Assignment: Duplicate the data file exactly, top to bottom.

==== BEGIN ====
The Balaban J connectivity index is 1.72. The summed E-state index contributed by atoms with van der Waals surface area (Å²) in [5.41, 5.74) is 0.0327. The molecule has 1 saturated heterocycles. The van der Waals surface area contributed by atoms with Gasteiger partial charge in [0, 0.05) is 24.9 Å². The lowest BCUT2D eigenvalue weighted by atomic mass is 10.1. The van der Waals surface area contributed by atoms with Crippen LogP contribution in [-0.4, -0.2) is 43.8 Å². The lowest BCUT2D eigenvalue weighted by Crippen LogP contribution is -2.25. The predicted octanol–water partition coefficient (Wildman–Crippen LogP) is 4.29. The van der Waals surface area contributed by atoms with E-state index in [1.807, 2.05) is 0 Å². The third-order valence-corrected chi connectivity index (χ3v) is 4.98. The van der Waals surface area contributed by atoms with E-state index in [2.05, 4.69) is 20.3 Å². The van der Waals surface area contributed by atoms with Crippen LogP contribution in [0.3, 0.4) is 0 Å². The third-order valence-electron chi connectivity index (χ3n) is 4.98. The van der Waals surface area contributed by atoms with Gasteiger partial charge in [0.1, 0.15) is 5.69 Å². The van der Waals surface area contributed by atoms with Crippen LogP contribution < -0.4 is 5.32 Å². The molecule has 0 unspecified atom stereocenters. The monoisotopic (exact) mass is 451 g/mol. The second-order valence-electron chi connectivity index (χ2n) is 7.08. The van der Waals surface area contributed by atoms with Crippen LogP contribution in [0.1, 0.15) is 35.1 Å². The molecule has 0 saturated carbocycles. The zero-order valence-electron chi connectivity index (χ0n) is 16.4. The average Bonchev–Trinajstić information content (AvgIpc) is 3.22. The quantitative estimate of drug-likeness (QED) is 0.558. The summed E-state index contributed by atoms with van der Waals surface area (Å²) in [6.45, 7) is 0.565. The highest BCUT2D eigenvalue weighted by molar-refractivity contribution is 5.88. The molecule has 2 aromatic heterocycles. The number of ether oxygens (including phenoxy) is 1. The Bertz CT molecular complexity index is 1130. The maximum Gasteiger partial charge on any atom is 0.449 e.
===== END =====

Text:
The Balaban J connectivity index is 1.72. The summed E-state index contributed by atoms with van der Waals surface area (Å²) in [5.41, 5.74) is 0.0327. The molecule has 1 saturated heterocycles. The van der Waals surface area contributed by atoms with Gasteiger partial charge in [0, 0.05) is 24.9 Å². The lowest BCUT2D eigenvalue weighted by atomic mass is 10.1. The van der Waals surface area contributed by atoms with Crippen LogP contribution in [-0.4, -0.2) is 43.8 Å². The lowest BCUT2D eigenvalue weighted by Crippen LogP contribution is -2.25. The predicted octanol–water partition coefficient (Wildman–Crippen LogP) is 4.29. The van der Waals surface area contributed by atoms with E-state index in [1.807, 2.05) is 0 Å². The third-order valence-corrected chi connectivity index (χ3v) is 4.98. The van der Waals surface area contributed by atoms with E-state index in [2.05, 4.69) is 20.3 Å². The van der Waals surface area contributed by atoms with Crippen LogP contribution in [0.3, 0.4) is 0 Å². The third-order valence-electron chi connectivity index (χ3n) is 4.98. The van der Waals surface area contributed by atoms with Gasteiger partial charge in [0.1, 0.15) is 5.69 Å². The van der Waals surface area contributed by atoms with Crippen LogP contribution < -0.4 is 5.32 Å². The molecule has 0 unspecified atom stereocenters. The monoisotopic (exact) mass is 451 g/mol. The second-order valence-electron chi connectivity index (χ2n) is 7.08. The van der Waals surface area contributed by atoms with Crippen LogP contribution in [0.1, 0.15) is 35.1 Å². The molecule has 0 saturated carbocycles. The zero-order valence-electron chi connectivity index (χ0n) is 16.4. The average Bonchev–Trinajstić information content (AvgIpc) is 3.22. The quantitative estimate of drug-likeness (QED) is 0.558. The summed E-state index contributed by atoms with van der Waals surface area (Å²) in [6.45, 7) is 0.565. The highest BCUT2D eigenvalue weighted by molar-refractivity contribution is 5.88. The molecule has 2 aromatic heterocycles. The number of ether oxygens (including phenoxy) is 1. The Bertz CT molecular complexity index is 1130. The maximum Gasteiger partial charge on any atom is 0.449 e.